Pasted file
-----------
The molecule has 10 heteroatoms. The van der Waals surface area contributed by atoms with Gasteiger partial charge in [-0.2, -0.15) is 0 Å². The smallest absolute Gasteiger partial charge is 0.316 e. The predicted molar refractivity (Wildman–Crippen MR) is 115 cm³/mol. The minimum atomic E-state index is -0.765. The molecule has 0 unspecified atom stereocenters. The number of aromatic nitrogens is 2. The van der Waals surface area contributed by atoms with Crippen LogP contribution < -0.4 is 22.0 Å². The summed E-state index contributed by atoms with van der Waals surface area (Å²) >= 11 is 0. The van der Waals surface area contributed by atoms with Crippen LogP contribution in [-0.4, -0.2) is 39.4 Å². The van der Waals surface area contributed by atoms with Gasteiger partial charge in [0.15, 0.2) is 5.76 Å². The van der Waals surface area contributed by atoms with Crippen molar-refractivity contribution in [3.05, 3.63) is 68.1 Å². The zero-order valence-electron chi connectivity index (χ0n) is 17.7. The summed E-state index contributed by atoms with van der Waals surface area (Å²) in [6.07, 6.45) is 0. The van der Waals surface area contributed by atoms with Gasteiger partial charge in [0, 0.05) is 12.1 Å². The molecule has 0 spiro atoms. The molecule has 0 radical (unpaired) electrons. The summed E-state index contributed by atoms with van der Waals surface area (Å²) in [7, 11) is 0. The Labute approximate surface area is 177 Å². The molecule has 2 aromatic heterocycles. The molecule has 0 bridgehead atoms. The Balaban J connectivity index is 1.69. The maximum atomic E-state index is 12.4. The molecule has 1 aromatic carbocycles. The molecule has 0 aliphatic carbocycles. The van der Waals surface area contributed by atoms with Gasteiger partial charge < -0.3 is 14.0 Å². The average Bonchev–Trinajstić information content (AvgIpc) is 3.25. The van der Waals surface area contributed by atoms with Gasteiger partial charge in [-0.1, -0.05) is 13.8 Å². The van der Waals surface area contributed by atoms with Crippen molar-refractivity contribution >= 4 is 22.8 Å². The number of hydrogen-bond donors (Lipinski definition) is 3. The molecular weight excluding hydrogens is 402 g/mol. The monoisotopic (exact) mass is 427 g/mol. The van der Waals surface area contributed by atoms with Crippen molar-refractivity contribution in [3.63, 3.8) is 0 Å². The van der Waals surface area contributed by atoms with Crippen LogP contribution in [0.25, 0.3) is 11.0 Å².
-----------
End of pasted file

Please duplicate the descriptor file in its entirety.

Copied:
The molecule has 10 heteroatoms. The van der Waals surface area contributed by atoms with Gasteiger partial charge in [-0.2, -0.15) is 0 Å². The smallest absolute Gasteiger partial charge is 0.316 e. The predicted molar refractivity (Wildman–Crippen MR) is 115 cm³/mol. The minimum atomic E-state index is -0.765. The molecule has 0 unspecified atom stereocenters. The number of aromatic nitrogens is 2. The van der Waals surface area contributed by atoms with Crippen LogP contribution < -0.4 is 22.0 Å². The summed E-state index contributed by atoms with van der Waals surface area (Å²) >= 11 is 0. The van der Waals surface area contributed by atoms with Crippen LogP contribution in [-0.4, -0.2) is 39.4 Å². The van der Waals surface area contributed by atoms with Gasteiger partial charge in [0.15, 0.2) is 5.76 Å². The van der Waals surface area contributed by atoms with Crippen molar-refractivity contribution in [3.05, 3.63) is 68.1 Å². The zero-order valence-electron chi connectivity index (χ0n) is 17.7. The summed E-state index contributed by atoms with van der Waals surface area (Å²) in [6.07, 6.45) is 0. The van der Waals surface area contributed by atoms with Gasteiger partial charge in [0, 0.05) is 12.1 Å². The molecule has 0 spiro atoms. The molecule has 0 radical (unpaired) electrons. The summed E-state index contributed by atoms with van der Waals surface area (Å²) in [7, 11) is 0. The Labute approximate surface area is 177 Å². The molecule has 2 aromatic heterocycles. The molecule has 0 bridgehead atoms. The Balaban J connectivity index is 1.69. The maximum atomic E-state index is 12.4. The molecule has 1 aromatic carbocycles. The molecule has 0 aliphatic carbocycles. The van der Waals surface area contributed by atoms with Gasteiger partial charge < -0.3 is 14.0 Å². The average Bonchev–Trinajstić information content (AvgIpc) is 3.25. The van der Waals surface area contributed by atoms with Gasteiger partial charge in [-0.1, -0.05) is 13.8 Å². The van der Waals surface area contributed by atoms with Crippen molar-refractivity contribution >= 4 is 22.8 Å². The number of hydrogen-bond donors (Lipinski definition) is 3. The molecular weight excluding hydrogens is 402 g/mol. The monoisotopic (exact) mass is 427 g/mol. The van der Waals surface area contributed by atoms with Crippen molar-refractivity contribution in [3.63, 3.8) is 0 Å². The van der Waals surface area contributed by atoms with Crippen LogP contribution in [0.25, 0.3) is 11.0 Å².